Here is an ordinary example of buffalo shooting:
'JULY 2ND. - Fresh meat much wanted. With Jim the half-breed
to the hills. No sooner on high ground than we sighted game.
As far as eye could reach, right away to the horizon, the
plain was black with buffaloes, a truly astonishing sight.
Jim was used to it. I stopped to spy them with amazement.
The nearest were not more than half a mile off, so we
picketed our horses under the sky line; and choosing the
hollows, walked on till crawling became expedient. As is
their wont, the outsiders were posted on bluffs or knolls in
a commanding position; these were old bulls. To my
inexperience, our chance of getting a shot seemed small; for
we had to cross the dipping ground under the brow whereon the
sentinels were lying. Three extra difficulties beset us -
the prairie dogs (a marmot, so called from its dog-like bark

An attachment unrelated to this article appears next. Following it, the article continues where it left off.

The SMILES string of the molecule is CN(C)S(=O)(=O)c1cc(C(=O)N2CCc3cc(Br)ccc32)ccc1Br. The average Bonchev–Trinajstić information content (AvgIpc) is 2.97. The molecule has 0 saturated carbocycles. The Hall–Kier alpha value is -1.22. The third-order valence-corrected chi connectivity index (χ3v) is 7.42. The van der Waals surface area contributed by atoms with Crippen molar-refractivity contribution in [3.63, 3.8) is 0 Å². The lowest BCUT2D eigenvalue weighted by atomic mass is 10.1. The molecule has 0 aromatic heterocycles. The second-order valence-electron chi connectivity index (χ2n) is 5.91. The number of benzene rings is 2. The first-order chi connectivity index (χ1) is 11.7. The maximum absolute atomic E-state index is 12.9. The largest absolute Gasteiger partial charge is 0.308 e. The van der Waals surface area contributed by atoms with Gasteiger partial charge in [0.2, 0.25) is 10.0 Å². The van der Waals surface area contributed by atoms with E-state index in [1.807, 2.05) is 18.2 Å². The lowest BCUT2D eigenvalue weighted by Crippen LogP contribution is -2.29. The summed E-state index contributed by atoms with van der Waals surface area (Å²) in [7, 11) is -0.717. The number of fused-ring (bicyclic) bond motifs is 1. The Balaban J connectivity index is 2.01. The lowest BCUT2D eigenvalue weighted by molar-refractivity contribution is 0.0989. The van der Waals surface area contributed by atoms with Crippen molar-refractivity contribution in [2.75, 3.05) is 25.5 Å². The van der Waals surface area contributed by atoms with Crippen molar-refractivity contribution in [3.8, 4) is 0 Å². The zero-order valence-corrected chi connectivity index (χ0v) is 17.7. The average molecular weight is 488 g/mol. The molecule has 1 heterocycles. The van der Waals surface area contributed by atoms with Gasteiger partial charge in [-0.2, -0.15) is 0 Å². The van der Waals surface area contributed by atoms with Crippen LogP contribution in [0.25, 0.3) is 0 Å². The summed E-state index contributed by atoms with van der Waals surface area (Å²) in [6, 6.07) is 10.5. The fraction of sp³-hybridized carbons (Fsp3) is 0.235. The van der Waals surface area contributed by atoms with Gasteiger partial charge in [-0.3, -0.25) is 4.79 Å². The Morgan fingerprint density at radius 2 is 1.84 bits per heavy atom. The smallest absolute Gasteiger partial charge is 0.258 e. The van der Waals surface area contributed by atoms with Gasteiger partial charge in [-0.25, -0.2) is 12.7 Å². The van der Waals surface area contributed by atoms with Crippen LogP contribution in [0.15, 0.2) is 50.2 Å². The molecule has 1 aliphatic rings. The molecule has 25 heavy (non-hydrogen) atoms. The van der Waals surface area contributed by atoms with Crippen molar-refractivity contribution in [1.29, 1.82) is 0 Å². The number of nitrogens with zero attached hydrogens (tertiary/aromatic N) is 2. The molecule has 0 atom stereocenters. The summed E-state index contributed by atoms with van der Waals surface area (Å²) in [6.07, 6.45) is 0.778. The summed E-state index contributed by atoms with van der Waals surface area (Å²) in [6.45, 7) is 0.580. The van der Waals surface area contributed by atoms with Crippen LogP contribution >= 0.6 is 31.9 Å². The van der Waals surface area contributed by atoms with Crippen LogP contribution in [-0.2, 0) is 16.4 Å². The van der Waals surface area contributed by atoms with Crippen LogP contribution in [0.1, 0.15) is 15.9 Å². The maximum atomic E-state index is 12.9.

when disturbed) were all round us, and bolted into their
holes like rabbits directly they saw us coming; two big grey
wolves, the regular camp followers of a herd, were prowling
about in a direct line between us and the bulls; lastly, the
cows, though up and feeding, were inconveniently out of
reach. (The meat of the young cow is much preferred to that
of the bull.) Jim, however, was confident. I followed my
leader to a wink. The only instruction I didn't like when we
started crawling on the hot sand was "Look out for
'The wolves stopped, examined us suspiciously, then quietly
trotted off. What with this and the alarm of the prairie
dogs, an old bull, a patriarch of the tribe, jumped up and
walked with majestic paces to the top of the knoll. We lay
flat on our faces, till he, satisfied with the result of his
scrutiny, resumed his recumbent posture; but with his head
turned straight towards us. Jim, to my surprise, stealthily
crawled on. In another minute or two we had gained a point
whence we could see through the grass without being seen.
Here we rested to recover breath. Meanwhile, three or four
young cows fed to within sixty or seventy yards of us.
Unluckily we both selected the same animal, and both fired at
the same moment. Off went the lot helter skelter, all save
the old bull, who roared out his rage and trotted up close to
our hiding place.
'"Look out for a bolt," whispered Jim, "but don't show
yourself nohow till I tell you."